August 20, 2007 Rotogram


One of the responsibilities of a District Governor is to carry the message of the Rotary International President to every club in his district. That’s what fellow Rotarian Jack Forbus has been doing these past weeks. Today, he doesn’t have to travel far as he shares the message of Rotary and shares with us his plans for District 6820 in this Rotary year. Welcome home, Governor Jack.


Our guest next Monday will be State Economist Phil Pepper, who is also assistant commissioner for research and planning for the IHL Board. David Thornell will introduce the program.


Invocation and Pledge: Andy Gaston.

Attendance: We had a full house last week – there were 140 members (95 active, 43 exempt, 2 honorary) present and 39 active, 11 exempt, and 8 honorary members missing. Two active members are on leave.

Guests: Guests of members included Archie Anderson of Tommy Tomlinson; Bobby Eiland of Jeff Read; David Jackson of Andy Gaston; and Ted Roman of George Sherman. Club guests were Exchange Students Maryna Melnik (Belarus) and Negrita Caicedo (Ecuador); Tori Ferguson our RYE student going to Ecuador; former RYE Student Allison Noffsinger; Paul Sims (Starkville Daily News); and Skip Descant (Commercial Dispatch). They were introduced by Vice President Chip Templeton.

Makeups: Martha Ray Sartor made up in Ripley July 7; Mike Hainsey and Trey Breckenridge made up in West Point Aug. 1; Matt Cox made up on line; Gary D. Jackson logged makeups in Eupora, Winona, Kosciusko, and Ackerman; Jack Forbus paid official visits to Jackson, Gluckstadt, and North Jackson.

Meeting Notes: Susan Gamel announced that Rotary is participating in the annual “Get Swept Up Starkville” August 29. She urged Rotarians to sign up to help clean up the community prior to the Aug. 30 MSU-LSU football game.

President Ned Browning called meetings of the Membership and Fall Social Committees and reminded officers and directors of the August board meeting Tuesday.

Rotary Minute: Martha Wells gave a brief history of the Rotary Youth Exchange program, which had its beginnings in Europe and was adopted by Rotary International in 1972. The program for high school students 15 to 19 years of age “is the most unique and least expensive educational exchange program because students live with host families and have no living expenses.”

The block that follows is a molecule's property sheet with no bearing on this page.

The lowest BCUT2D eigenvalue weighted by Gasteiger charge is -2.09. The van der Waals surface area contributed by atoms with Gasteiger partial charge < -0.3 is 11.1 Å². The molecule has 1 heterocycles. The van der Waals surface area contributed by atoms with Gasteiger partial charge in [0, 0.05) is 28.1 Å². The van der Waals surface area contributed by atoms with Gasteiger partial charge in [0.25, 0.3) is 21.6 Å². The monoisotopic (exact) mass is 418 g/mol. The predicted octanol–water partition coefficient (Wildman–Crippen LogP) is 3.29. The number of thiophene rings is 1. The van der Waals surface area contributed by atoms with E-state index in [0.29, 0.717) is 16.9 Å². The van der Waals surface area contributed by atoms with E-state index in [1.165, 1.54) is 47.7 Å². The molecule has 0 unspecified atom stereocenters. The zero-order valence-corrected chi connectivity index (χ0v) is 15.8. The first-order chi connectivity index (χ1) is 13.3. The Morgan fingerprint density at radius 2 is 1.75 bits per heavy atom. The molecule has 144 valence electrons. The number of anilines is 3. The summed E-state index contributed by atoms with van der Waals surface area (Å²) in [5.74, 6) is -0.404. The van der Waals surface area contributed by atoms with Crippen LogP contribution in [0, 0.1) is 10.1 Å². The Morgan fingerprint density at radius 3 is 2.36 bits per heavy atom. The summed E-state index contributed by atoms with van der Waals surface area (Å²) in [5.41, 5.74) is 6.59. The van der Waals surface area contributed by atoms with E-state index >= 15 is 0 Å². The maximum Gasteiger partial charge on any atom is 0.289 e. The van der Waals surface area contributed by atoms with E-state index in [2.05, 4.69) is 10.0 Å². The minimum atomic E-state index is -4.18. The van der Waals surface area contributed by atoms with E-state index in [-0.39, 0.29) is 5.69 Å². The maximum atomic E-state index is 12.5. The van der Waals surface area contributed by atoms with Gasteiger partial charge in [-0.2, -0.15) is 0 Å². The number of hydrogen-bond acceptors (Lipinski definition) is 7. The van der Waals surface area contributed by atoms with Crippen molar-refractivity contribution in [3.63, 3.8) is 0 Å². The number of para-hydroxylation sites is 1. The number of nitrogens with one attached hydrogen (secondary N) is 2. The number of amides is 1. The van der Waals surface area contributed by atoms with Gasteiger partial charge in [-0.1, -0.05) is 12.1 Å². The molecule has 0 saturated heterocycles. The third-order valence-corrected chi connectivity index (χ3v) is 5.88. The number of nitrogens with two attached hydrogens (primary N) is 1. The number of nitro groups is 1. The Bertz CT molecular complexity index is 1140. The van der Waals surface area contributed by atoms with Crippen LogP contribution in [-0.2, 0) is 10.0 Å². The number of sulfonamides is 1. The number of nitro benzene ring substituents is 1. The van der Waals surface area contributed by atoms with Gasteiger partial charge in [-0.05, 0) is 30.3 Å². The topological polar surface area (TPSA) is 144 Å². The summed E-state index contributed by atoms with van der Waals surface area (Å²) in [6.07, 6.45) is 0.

We are the only club in District 6820 currently involved in youth exchange. Counting this year’s students, our club has hosted 12 students and sent 8 students to other countries in the past 11 years.

“We as Rotarians, host families, classmates in school, and others in our community benefit from youth exchange as much as do the students,” she said.

Roy Ruby came through with his usual gem for the “Absolutely Nothing to Do About Rotary” minute.


Bill Parrish announced that Allison Noffsinger of Starkville has been awarded a Rotary Foundation Ambassadorial Scholarship by District 6820. Alli is a Starkville High School graduate who was our Rotary Youth Exchange student in Peru 4 years ago. Speaking briefly, Alli said she will graduate from Western Kentucky University next May. If Rotary Foundation approves, she plans to enroll in Fall 2008 at American University in Cairo, Egypt. “ My year as a Rotary Exchange student changed my life. Rotary has become like a global family to me.”

This is the second consecutive year that our Club’s candidate for the Ambassadorial Scholarship has been selected to represent District 6820. Thanks to Bill Parrish and his committee and congratulations to Allison.


Gray Swoope, Executive Director of Mississippi Development Authority (MDA) is high on Mississippi and especially enthusiastic about the Golden Triangle.